The Super Combined combined event consists of one downhill (or Super-G) and one slalom run. The times are added together and the fastest total time determines the winner. The combined downhill and the combined slalom are contested independently of the regular downhill and slalom events, and the combined courses are shorter than the regular versions. Usually the entire combined event is held on a single day at the same venue.
A competitor will not be permitted to start in any FIS International Ski competition who was disqualified, (DSQ) did not start (DNS) or did not finish (DNF) in the first run. However, the Super Combined is exempt from this rule. A skier who was DSQ, DNS or DNF in the slalom run can start the speed event. If the speed event precedes the slalom run the exemption does not apply.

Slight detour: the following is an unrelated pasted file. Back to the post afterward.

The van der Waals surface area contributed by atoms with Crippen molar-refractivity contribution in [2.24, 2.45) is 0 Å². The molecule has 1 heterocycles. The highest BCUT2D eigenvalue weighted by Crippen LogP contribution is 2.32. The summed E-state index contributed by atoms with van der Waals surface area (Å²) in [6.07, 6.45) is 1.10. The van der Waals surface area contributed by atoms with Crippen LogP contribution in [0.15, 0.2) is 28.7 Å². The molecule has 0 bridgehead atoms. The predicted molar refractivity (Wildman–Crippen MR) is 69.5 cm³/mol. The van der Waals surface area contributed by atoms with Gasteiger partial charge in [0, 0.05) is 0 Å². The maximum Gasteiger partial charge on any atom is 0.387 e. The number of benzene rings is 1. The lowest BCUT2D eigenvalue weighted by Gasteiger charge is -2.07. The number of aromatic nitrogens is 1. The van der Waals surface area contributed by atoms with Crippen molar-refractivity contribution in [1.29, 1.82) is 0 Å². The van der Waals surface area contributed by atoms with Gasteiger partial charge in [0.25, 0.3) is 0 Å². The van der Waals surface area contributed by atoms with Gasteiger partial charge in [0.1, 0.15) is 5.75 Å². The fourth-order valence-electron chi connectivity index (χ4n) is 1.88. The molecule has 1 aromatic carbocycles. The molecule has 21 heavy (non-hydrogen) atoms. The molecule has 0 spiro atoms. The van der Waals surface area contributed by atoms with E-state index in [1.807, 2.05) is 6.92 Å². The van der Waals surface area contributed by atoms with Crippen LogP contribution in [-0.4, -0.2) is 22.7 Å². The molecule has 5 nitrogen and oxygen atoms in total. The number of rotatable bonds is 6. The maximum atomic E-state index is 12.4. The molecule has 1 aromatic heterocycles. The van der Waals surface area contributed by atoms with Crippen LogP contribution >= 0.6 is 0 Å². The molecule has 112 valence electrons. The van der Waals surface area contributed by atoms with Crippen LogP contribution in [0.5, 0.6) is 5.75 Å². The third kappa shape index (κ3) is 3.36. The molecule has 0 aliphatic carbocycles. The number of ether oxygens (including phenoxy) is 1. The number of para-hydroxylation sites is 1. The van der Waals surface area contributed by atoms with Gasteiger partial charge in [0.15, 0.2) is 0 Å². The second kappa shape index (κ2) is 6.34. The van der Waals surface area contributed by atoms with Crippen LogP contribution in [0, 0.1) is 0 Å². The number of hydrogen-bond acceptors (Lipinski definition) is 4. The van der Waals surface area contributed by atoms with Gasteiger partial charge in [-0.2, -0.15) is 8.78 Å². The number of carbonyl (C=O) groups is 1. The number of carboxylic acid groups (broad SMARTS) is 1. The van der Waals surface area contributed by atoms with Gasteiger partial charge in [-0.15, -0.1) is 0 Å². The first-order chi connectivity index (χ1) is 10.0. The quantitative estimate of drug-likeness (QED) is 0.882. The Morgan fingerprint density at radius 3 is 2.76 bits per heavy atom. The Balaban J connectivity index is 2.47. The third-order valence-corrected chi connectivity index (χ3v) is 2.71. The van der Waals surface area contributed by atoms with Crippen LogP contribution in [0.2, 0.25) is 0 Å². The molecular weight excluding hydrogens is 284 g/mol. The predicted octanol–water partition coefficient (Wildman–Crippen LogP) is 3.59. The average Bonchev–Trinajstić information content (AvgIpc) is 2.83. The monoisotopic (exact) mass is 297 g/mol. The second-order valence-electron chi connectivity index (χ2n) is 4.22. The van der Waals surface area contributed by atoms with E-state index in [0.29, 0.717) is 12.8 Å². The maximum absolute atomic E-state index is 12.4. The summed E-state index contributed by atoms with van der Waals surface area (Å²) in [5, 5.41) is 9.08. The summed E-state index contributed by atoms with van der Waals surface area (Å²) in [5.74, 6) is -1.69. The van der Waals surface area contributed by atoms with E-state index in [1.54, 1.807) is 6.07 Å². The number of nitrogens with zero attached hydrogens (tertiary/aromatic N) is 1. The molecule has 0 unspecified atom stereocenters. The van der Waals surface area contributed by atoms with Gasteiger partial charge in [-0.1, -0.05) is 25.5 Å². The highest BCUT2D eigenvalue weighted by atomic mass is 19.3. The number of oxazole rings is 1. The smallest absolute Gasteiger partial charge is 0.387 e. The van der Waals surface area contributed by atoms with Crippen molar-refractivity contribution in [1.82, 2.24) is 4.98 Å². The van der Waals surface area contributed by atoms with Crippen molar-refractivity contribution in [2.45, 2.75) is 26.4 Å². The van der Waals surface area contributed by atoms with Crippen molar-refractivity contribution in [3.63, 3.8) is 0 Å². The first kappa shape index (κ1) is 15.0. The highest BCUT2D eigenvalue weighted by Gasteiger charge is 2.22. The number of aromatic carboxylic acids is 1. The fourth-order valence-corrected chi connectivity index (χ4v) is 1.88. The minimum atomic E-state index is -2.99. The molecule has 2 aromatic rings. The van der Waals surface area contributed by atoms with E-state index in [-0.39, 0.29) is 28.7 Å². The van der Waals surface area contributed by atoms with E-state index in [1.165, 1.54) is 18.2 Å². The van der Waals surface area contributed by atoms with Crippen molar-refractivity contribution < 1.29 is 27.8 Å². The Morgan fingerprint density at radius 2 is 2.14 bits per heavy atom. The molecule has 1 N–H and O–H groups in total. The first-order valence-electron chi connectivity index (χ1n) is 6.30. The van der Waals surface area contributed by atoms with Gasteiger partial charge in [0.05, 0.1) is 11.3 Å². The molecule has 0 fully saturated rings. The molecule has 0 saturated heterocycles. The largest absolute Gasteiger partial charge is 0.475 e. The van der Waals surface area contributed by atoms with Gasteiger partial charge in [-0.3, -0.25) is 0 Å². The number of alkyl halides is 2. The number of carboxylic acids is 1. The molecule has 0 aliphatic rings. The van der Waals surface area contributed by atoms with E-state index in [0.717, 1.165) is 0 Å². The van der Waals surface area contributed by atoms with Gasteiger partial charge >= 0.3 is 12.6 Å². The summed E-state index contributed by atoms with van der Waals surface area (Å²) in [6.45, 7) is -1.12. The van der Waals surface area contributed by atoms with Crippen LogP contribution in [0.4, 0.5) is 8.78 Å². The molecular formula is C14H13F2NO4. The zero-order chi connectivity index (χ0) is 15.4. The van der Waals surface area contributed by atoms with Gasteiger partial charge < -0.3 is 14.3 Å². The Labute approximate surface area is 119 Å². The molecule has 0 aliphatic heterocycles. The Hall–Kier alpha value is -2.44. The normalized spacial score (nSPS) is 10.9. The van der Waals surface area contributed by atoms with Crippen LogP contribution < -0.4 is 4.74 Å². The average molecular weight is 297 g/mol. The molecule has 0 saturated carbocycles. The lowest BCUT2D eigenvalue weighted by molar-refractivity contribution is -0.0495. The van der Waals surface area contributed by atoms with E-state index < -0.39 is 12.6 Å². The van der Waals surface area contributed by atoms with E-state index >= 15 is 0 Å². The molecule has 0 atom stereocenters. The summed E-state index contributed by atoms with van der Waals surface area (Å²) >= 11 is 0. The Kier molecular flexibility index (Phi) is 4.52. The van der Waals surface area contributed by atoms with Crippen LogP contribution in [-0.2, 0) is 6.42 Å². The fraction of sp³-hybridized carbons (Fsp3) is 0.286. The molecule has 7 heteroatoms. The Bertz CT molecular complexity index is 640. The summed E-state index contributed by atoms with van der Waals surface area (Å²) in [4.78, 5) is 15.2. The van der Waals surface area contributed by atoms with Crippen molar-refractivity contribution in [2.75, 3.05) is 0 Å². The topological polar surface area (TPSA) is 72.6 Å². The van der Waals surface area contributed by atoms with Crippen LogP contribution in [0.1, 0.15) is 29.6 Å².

The Arlberg-Kandahar, also known as AK, a combined slalom and downhill event, is now referred to as the first legitimate Alpine event – the race that planted the seed for Alpine’s inclusion in the Olympic programme.
Alpine skiing became part of the Olympic programme at the 1936 Garmisch-Partenkirchen Games with a men’s and ladies combined event.
The first women Super Combined of the 2012/2013 season will take place at St. Moritz (Switzerland), next Friday, December 7th, while the first men’s Super-Combined will be held only next year (Wengen, Switzerland, January 13th).